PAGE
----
Human rights an afterthought when making new laws: experts
Media Release, Tuesday 18 July 2006
Australian parliaments are not doing enough to protect human rights when they draft new laws, according to a new University of Melbourne study.
Interim findings from the ongoing study, by Dr Simon Evans and Dr Carolyn Evans from the University of Melbourne’s Centre for Comparative Constitutional Studies, suggest that although some mechanisms are in place to scrutinise human rights in the legislative process, they are often disorganised, late and poorly focused.
The results will be presented at a major international conference on human rights and the law this week, which occurs as Victoria appears poised to enact the first bill of rights for an Australian state.
Experts from around the world will debate the benefits or pitfalls of bills of rights as part of the University researchers’ three year ARC funded research project on the effectiveness of Australian Parliaments in protecting human rights.
“In Victoria, and other states around Australia, there is no comprehensive and systematic attention paid to human rights,” Dr Simon Evans said.
“We think a form of Bill of Rights may bring human rights into view much earlier in the legislative process, and provide a more systematic approach to rights in parliaments.
“One of the most important issues is to get in early with human rights considerations, before a government is wedded to a piece of legislation.”
The researchers said they were surprised at how differently human rights were viewed by individuals in parliaments.
“Politicians often won’t be talking about the same standard of rights, and will effectively be talking past each other,” Dr Carolyn Evans said.
“A Victorian Charter of Rights and Responsibilities has the potential to create a standard and strengthen the culture of human rights in government without unduly shifting the balance of power between courts and parliament.”
Academic experts, politicians and government officials from the US, UK, Canada, India, NZ and Australia will attend the major international conference ‘Legislatures and the Protection of Human Rights’ at the University’s Faculty of Law from 20-22 July.
Other speakers include Senator Andrew Murray; Cambridge University UK human rights expert Professor David Feldman; Director General of Human Rights in Indonesia’s Ministry of Law and Human Rights, Hafid Abbas; and Director of the Program on Freedom of Religion and Belief in the American Civil Liberties Union, Professor Jeremy Gunn.
Topics to be covered during the conference include:
• Developing a human rights culture in the public service;
• United States congress and rights;
• Who best protects rights: legislatures or the courts?;
• The roles of parliaments in protecting human rights: a view from the UK;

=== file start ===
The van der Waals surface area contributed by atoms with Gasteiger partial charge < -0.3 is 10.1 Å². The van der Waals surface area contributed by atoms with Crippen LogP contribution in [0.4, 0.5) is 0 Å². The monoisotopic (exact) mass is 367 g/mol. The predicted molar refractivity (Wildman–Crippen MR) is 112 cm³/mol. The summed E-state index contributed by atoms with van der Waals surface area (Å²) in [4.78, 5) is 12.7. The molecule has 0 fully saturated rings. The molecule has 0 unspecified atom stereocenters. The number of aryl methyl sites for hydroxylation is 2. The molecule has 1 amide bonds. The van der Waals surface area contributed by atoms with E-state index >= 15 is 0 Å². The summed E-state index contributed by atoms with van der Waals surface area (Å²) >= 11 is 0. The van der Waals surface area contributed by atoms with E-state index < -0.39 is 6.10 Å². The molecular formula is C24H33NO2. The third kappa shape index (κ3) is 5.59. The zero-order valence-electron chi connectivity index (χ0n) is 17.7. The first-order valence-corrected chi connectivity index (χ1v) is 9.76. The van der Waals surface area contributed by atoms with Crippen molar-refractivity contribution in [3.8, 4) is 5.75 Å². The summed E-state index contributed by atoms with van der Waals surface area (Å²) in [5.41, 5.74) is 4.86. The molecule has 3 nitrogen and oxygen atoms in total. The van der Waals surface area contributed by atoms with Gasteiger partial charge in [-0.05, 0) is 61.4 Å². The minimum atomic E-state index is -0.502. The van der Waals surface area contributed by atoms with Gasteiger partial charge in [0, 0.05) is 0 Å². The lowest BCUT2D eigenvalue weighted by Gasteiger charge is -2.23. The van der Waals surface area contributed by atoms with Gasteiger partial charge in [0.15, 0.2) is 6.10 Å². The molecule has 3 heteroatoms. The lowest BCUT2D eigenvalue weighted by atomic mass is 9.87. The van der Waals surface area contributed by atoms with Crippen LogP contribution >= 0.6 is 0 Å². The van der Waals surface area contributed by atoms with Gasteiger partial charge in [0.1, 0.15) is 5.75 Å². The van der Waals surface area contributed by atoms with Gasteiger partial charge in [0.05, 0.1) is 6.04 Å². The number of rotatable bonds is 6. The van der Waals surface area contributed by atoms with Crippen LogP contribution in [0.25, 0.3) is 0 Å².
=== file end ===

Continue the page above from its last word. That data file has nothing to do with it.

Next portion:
• Developing a human rights culture in the public service; and
• The effectiveness of Australian parliaments in the protection of rights: empirical evidence
Further details and the full conference programme can be found at cccs.law.unimelb.edu.au/
For further information on the conference or for interviews, contact Emma Brimfield on 8344 1011 or Matt Johnston on 0437 367 490.
Select papers are available on request.
For more information:
Dr Carolyn Evans
Tel: 8344 1102
Dr Simon Evans
Tel: 8344 4751
Tel: 8344 1011
Tel: 0437 367 490
Professor David Feldman will deliver a public lecture on lessons Victoria can learn from the United Kingdom Bill of Rights. Professor Feldman is the Rouse Ball Professor of English Law at Cambridge University, a judge of the Constitutional Court of Bosnia and was the first legal adviser to the UK Parliament’s Joint Committee on Human Rights. He is one of the most qualified people in the world to speak about how bills of rights like the Victorian Charter work in practice.
A debate on whether we need a bill of rights featuring two of Australia’s highest profile commentators on constitutional issues: Professor George Williams (chair of the committee that advised the Victorian government to draft a bill of rights) and Professor James Allan (one of the leading critics of bills of rights).
Professor Jeremy Gunn, the Director of the Religious Freedom programme at the American Council of Civil Liberties in Washington DC, will discuss the way in which the US Congress has used its power to push for greater religious freedom in other countries. In the same panel, Professor David Kinley from Sydney University will discuss the way in which international institutions such as the IMF can limit developing countries’ capacity to institute human rights reforms.
Professor Janet Hiebert, from Queen’s University, Canada, has looked at the way bills of rights in Canada, New Zealand and the UK affect the processes of government. She is particularly concerned about the risk of politicians unduly deferring to how courts interpret bills of rights and not asserting their own legitimate interpretations of human rights.
The conference will also feature speeches from Senator Andrew Murray, Mr Allan Shearan (NSW Parliament), Victor Perton (Victorian Parliament) and Professor John McMillan (the Commonwealth Ombudsman).